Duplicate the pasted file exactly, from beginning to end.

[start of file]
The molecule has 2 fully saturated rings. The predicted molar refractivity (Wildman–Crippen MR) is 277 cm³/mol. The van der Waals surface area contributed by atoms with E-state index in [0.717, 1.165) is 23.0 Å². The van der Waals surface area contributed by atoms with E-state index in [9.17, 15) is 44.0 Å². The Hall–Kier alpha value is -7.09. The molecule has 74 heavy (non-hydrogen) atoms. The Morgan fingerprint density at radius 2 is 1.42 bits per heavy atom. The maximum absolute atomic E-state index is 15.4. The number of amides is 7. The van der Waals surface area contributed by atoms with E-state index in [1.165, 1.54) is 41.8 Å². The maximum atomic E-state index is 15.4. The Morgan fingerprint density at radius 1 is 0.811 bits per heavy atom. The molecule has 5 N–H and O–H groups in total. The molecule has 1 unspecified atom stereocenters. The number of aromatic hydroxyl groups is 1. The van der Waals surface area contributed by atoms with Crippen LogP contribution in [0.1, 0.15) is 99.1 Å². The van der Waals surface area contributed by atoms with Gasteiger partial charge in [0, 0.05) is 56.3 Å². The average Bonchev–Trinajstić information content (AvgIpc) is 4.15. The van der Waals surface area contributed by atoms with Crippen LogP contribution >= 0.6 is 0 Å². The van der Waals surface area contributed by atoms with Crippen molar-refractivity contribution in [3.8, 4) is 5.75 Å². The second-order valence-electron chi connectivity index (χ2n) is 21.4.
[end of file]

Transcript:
The molecule has 2 fully saturated rings. The predicted molar refractivity (Wildman–Crippen MR) is 277 cm³/mol. The van der Waals surface area contributed by atoms with E-state index in [0.717, 1.165) is 23.0 Å². The van der Waals surface area contributed by atoms with E-state index in [9.17, 15) is 44.0 Å². The Hall–Kier alpha value is -7.09. The molecule has 74 heavy (non-hydrogen) atoms. The Morgan fingerprint density at radius 2 is 1.42 bits per heavy atom. The maximum absolute atomic E-state index is 15.4. The number of amides is 7. The van der Waals surface area contributed by atoms with E-state index in [1.165, 1.54) is 41.8 Å². The maximum atomic E-state index is 15.4. The Morgan fingerprint density at radius 1 is 0.811 bits per heavy atom. The molecule has 5 N–H and O–H groups in total. The molecule has 1 unspecified atom stereocenters. The number of aromatic hydroxyl groups is 1. The van der Waals surface area contributed by atoms with Crippen LogP contribution in [0.1, 0.15) is 99.1 Å². The van der Waals surface area contributed by atoms with Gasteiger partial charge in [0, 0.05) is 56.3 Å². The average Bonchev–Trinajstić information content (AvgIpc) is 4.15. The van der Waals surface area contributed by atoms with Crippen LogP contribution >= 0.6 is 0 Å². The van der Waals surface area contributed by atoms with Crippen molar-refractivity contribution in [3.8, 4) is 5.75 Å². The second-order valence-electron chi connectivity index (χ2n) is 21.4.